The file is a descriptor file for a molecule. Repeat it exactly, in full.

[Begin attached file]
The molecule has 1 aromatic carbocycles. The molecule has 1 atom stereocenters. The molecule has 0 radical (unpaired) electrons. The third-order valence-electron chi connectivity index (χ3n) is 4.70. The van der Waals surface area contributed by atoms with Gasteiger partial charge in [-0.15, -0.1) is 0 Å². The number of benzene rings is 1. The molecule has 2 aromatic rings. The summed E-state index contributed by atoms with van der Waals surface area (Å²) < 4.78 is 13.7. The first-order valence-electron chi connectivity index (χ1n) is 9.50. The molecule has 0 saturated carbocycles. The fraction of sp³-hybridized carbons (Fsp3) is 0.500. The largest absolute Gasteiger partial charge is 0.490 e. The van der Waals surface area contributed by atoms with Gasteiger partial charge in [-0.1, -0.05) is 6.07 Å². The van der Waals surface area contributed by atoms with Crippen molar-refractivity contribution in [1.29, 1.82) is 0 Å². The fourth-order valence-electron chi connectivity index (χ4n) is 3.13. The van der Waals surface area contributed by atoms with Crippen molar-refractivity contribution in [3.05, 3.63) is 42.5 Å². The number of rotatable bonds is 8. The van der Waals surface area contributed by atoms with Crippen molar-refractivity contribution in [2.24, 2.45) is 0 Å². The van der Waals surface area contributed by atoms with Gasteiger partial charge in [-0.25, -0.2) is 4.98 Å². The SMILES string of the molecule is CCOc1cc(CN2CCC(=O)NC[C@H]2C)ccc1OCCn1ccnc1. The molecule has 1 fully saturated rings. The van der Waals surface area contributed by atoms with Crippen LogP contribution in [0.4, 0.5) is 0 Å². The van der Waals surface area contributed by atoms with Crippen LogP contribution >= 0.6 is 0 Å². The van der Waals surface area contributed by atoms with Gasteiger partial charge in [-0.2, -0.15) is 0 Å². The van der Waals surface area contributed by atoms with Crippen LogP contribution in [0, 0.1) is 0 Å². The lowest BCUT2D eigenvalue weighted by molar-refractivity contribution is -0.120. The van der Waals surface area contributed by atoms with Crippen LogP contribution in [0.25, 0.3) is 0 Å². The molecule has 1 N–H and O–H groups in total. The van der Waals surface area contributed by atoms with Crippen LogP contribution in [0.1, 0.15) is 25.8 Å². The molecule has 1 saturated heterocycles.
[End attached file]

The molecule has 1 aromatic carbocycles. The molecule has 1 atom stereocenters. The molecule has 0 radical (unpaired) electrons. The third-order valence-electron chi connectivity index (χ3n) is 4.70. The van der Waals surface area contributed by atoms with Gasteiger partial charge in [-0.15, -0.1) is 0 Å². The number of benzene rings is 1. The molecule has 2 aromatic rings. The summed E-state index contributed by atoms with van der Waals surface area (Å²) < 4.78 is 13.7. The first-order valence-electron chi connectivity index (χ1n) is 9.50. The molecule has 0 saturated carbocycles. The fraction of sp³-hybridized carbons (Fsp3) is 0.500. The largest absolute Gasteiger partial charge is 0.490 e. The van der Waals surface area contributed by atoms with Gasteiger partial charge in [-0.1, -0.05) is 6.07 Å². The van der Waals surface area contributed by atoms with Crippen molar-refractivity contribution in [1.29, 1.82) is 0 Å². The fourth-order valence-electron chi connectivity index (χ4n) is 3.13. The van der Waals surface area contributed by atoms with Crippen molar-refractivity contribution in [3.05, 3.63) is 42.5 Å². The number of rotatable bonds is 8. The van der Waals surface area contributed by atoms with Crippen molar-refractivity contribution in [2.24, 2.45) is 0 Å². The van der Waals surface area contributed by atoms with Gasteiger partial charge in [-0.25, -0.2) is 4.98 Å². The SMILES string of the molecule is CCOc1cc(CN2CCC(=O)NC[C@H]2C)ccc1OCCn1ccnc1. The molecule has 1 fully saturated rings. The van der Waals surface area contributed by atoms with Crippen LogP contribution in [0.4, 0.5) is 0 Å². The van der Waals surface area contributed by atoms with Crippen LogP contribution >= 0.6 is 0 Å². The van der Waals surface area contributed by atoms with Gasteiger partial charge in [-0.2, -0.15) is 0 Å². The van der Waals surface area contributed by atoms with Crippen LogP contribution in [0, 0.1) is 0 Å². The lowest BCUT2D eigenvalue weighted by molar-refractivity contribution is -0.120. The van der Waals surface area contributed by atoms with Crippen LogP contribution in [0.25, 0.3) is 0 Å². The molecule has 1 N–H and O–H groups in total. The van der Waals surface area contributed by atoms with Crippen LogP contribution in [0.1, 0.15) is 25.8 Å². The molecule has 1 saturated heterocycles.